Then we define that a sequence of maps \((f_j)_{j\in \mathbb {N}}\) in \(C^{k,\alpha }(M,N)\) converges to a map \(f\in C^{k,\alpha }(M,N)\) if and only if for all charts \((U,\phi )\) of M, \((V,\psi )\) of N and compact sets \(K'\subset U\) we have \(|\!|\psi \circ f_j \circ \phi ^{-1} - \psi \circ f \circ \phi ^{-1}|\!|_{\phi (K'), k, \alpha } \rightarrow 0\) as \(j\rightarrow \infty \). If the domain manifold M is compact, then the spaces \(C^{k,\alpha }(M,N)\) can be equipped with a natural real analytic Banach manifold structure.

In the statement of our results we will formulate the condition that a family of maps \((f_t)_{t\in D_\epsilon }\) is a real analytic family as the requirement that \(t\mapsto f_t\) induces a real analytic map into a mapping space that is a Banach manifold. Here we follow the approach that Eells and Lemaire take in [4] for the smooth case. However, the mapping space \(C^{k,\alpha }({\widetilde{M}}, X)\) which naturally contains the equivariant maps \({\widetilde{M}} \rightarrow X\) can not be given a suitable Banach manifold structure because \({\widetilde{M}}\) is not compact. In order to avoid this issue we make use of the observation that equivariant maps are determined by their values on a fundamental domain. This will allow us to interpret these maps as an element of a mapping space that is a Banach manifold.

When M is a closed manifold we let \(\Omega \subset {\widetilde{M}}\) be a bounded domain containing a fundamental domain for the action of \(\Gamma \) on \({\widetilde{M}}\). We note that a map \({\widetilde{M}} \rightarrow X\) that is equivariant with respect to any representation is completely determined by its restriction to \(\Omega \). Furthermore, \(\rho _n\)-equivariant maps \(f_n\) converge to a \(\rho \)-equivariant map f uniformly on compacts if and only if the restrictions \(f_n\vert _\Omega \) converge uniformly to \(f\vert _\Omega \).

We will consider the space of bounded functions from \(\Omega \) to X. For this we equip M with a background metric and for simplicity we identify X with \(\mathbb {R}^n\) via the exponential map \(\exp _o :T_o X \rightarrow X\) based at some basepoint \(o\in X\). The metric on M induces a \(C^{k,\alpha }\) norm on the space of functions \(\Omega \rightarrow \mathbb {R}^n \cong X\). We denote by \(C^{k,\alpha }_b(\Omega , X)\) the space of functions for which this norm is bounded. This space can be equipped with the structure of a real analytic Banach manifold. For this we observe that equipped with the \(C^{k,\alpha }\) norm the space \(C^{k,\alpha }_b(\Omega , X)\) becomes a Banach space (note that the linear structure comes from the identification \(X \cong \mathbb {R}^n\) and carries no direct geometric meaning). The Banach manifold structure is obtained by declaring this to be a global chart. One can check that the Banach manifold structure is independent of the choice of background metric on M and basepoint in X (see Lemma 3.4). We would like to note that, although the use of the identification \(X \cong \mathbb {R}^n\) is somewhat ad hoc, if we replace the domain \(\Omega \) by a closed manifold M, then the above construction yields the usual Banach manifold structure on the space \(C^{k,\alpha }(M,X)\).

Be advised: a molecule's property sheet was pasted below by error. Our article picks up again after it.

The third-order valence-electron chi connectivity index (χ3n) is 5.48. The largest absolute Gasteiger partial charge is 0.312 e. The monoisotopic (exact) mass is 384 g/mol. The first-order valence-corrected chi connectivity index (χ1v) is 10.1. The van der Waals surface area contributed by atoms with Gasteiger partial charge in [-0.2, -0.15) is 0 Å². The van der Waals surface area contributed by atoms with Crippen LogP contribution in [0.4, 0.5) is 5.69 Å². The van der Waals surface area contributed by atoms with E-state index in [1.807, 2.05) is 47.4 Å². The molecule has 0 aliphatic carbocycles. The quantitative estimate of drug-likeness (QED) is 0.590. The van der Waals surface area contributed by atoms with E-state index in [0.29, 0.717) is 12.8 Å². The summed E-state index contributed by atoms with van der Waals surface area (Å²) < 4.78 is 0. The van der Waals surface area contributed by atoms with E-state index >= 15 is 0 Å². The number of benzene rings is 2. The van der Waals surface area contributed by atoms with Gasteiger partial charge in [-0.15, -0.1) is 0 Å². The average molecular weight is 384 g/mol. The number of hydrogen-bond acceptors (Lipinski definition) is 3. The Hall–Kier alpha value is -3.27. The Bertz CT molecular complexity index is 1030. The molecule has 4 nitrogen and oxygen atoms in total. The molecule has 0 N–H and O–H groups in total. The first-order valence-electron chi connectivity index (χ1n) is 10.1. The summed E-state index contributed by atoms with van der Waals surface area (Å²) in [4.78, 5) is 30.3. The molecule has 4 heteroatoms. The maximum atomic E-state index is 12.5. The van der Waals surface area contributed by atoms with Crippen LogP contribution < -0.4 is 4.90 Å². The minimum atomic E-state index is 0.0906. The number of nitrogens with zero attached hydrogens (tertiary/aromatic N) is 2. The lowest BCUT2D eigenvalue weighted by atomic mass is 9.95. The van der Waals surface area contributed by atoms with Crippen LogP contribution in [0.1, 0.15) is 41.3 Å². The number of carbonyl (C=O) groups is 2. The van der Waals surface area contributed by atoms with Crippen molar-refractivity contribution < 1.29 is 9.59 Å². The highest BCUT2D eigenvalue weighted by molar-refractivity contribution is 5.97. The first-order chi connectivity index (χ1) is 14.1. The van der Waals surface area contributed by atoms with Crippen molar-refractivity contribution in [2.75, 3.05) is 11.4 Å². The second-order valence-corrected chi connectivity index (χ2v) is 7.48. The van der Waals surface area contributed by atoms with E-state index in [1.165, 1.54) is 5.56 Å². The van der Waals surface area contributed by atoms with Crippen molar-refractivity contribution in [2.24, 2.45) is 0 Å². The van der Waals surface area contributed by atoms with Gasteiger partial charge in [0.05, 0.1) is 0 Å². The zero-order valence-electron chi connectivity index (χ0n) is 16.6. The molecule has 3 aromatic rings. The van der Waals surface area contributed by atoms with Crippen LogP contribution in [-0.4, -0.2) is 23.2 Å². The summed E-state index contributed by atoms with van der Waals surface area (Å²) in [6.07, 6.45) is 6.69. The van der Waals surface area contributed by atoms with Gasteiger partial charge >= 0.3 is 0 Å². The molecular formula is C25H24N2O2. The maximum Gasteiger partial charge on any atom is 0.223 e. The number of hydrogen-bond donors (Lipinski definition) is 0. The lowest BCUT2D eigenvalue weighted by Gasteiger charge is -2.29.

Main result

The main result of this article can be stated as follows.

Theorem 2.8

Let \((g_t)_{t\in D_\epsilon }\) be a real analytic family of metrics on M and let \((\rho _t)_{t\in D_\epsilon }\) be a real analytic family of representations of \(\Gamma \) in G. We assume that the family \((\rho _t)_{t\in D_\epsilon }\) is uniformly free and proper. Suppose \(\rho _0\) is reductive and the centraliser \(Z_G({{\,\mathrm{im}\,}}\rho _0)\) contains no hyperbolic elements. Then for every \(k \in \mathbb {N}, 0< \alpha <1\) there exists a \(\delta >0\) smaller then \(\epsilon \) and a unique continuous map \(F :D_\delta \rightarrow C^{k,\alpha }({\widetilde{M}}, X)\) such that each F(t) is a \(\rho _t\)-equivariant harmonic map \(({\widetilde{M}}, g_t)\rightarrow X\) and the restricted map \(F(\cdot )\vert _{\Omega } :D_\delta \rightarrow C^{k,\alpha }_b(\Omega , X)\) is real analytic.

Remark 2.9

Let us briefly clarify the statement of the theorem by spelling out what it means for the map \(F(\cdot )\vert _{\Omega } :D_\delta \rightarrow C^{k,\alpha }_b(\Omega , X)\) to be real analytic. The situation can be simplified by again using the fact that \(C^{k,\alpha }_b(\Omega , X)\) admits a global chart. So we pick an identification \(X \cong \mathbb {R}^n\) and use this to identify \(C^{k,\alpha }_b(\Omega , X) = C^{k,\alpha }_b(\Omega , \mathbb {R}^n)\). The mapping \(F(\cdot )\vert _{\Omega }\) is real analytic if for every \(s\in D_\delta \) there exist maps \(f_{k_1, \ldots , k_n} \in C^{k,\alpha }_b(\Omega ,\mathbb {R}^n)\) such that for all t in a neighbourhood of s the power series

$$\begin{aligned} P(t) = \sum _{k_1,\ldots , k_n=0}^\infty f_{k_1, \ldots , k_n} (t_1 - s_1)^{k_1} \cdots (t_n - s_n)^{k_n} \end{aligned}$$

converges uniformly and \(F(t)\vert _{\Omega } = P(t)\). This implies in particular that for every fixed \(x\in \Omega \) the value of F(t)(x) depends real analytically on \(t\in D_\delta \).

Remark 2.10

The above result is also true in the smooth category. More precisely we can define, analogous to Definitions 2.5 and 2.7, the notion of smooth families of metrics and representations. Then Theorem 2.8 also holds when we replace ‘real analytic’ by ‘smooth’. For brevity we will not prove the smooth case here but the reader can easily check that the proof goes through also in this case.

If each \(\rho _t\) is reductive and has trivial centraliser, then by applying Theorem 2.8 at each \(t\in D_\epsilon \) we obtain immediately the following corollary.

Corollary 2.11